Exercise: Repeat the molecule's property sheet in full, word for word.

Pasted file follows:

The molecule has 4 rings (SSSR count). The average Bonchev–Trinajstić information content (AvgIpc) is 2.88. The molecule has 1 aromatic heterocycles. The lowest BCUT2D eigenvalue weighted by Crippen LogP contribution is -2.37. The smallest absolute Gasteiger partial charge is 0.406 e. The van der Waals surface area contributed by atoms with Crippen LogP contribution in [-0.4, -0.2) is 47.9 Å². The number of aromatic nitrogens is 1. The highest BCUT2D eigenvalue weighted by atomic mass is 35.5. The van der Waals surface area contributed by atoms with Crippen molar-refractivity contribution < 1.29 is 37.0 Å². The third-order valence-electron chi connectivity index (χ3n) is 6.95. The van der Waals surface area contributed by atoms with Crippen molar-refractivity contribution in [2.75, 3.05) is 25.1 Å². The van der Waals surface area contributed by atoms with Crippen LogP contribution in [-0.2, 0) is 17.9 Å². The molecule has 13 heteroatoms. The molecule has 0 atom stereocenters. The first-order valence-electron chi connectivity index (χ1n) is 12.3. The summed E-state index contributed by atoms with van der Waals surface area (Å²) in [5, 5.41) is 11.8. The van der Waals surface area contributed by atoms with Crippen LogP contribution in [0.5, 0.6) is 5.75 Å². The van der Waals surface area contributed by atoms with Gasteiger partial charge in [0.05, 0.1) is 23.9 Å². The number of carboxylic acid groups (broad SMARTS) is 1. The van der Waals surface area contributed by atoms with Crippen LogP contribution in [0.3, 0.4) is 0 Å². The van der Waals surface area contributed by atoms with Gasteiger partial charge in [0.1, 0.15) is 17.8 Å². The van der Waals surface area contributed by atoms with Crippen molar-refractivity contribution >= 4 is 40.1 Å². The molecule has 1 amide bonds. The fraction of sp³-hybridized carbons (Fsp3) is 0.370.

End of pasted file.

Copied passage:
The molecule has 4 rings (SSSR count). The average Bonchev–Trinajstić information content (AvgIpc) is 2.88. The molecule has 1 aromatic heterocycles. The lowest BCUT2D eigenvalue weighted by Crippen LogP contribution is -2.37. The smallest absolute Gasteiger partial charge is 0.406 e. The van der Waals surface area contributed by atoms with Crippen LogP contribution in [-0.4, -0.2) is 47.9 Å². The number of aromatic nitrogens is 1. The highest BCUT2D eigenvalue weighted by atomic mass is 35.5. The van der Waals surface area contributed by atoms with Crippen molar-refractivity contribution < 1.29 is 37.0 Å². The third-order valence-electron chi connectivity index (χ3n) is 6.95. The van der Waals surface area contributed by atoms with Crippen molar-refractivity contribution in [2.75, 3.05) is 25.1 Å². The van der Waals surface area contributed by atoms with Crippen LogP contribution in [-0.2, 0) is 17.9 Å². The molecule has 13 heteroatoms. The molecule has 0 atom stereocenters. The first-order valence-electron chi connectivity index (χ1n) is 12.3. The summed E-state index contributed by atoms with van der Waals surface area (Å²) in [5, 5.41) is 11.8. The van der Waals surface area contributed by atoms with Crippen LogP contribution in [0.5, 0.6) is 5.75 Å². The van der Waals surface area contributed by atoms with Gasteiger partial charge in [0.05, 0.1) is 23.9 Å². The number of carboxylic acid groups (broad SMARTS) is 1. The van der Waals surface area contributed by atoms with Crippen LogP contribution in [0.3, 0.4) is 0 Å². The van der Waals surface area contributed by atoms with Gasteiger partial charge in [0.1, 0.15) is 17.8 Å². The van der Waals surface area contributed by atoms with Crippen molar-refractivity contribution >= 4 is 40.1 Å². The molecule has 1 amide bonds. The fraction of sp³-hybridized carbons (Fsp3) is 0.370.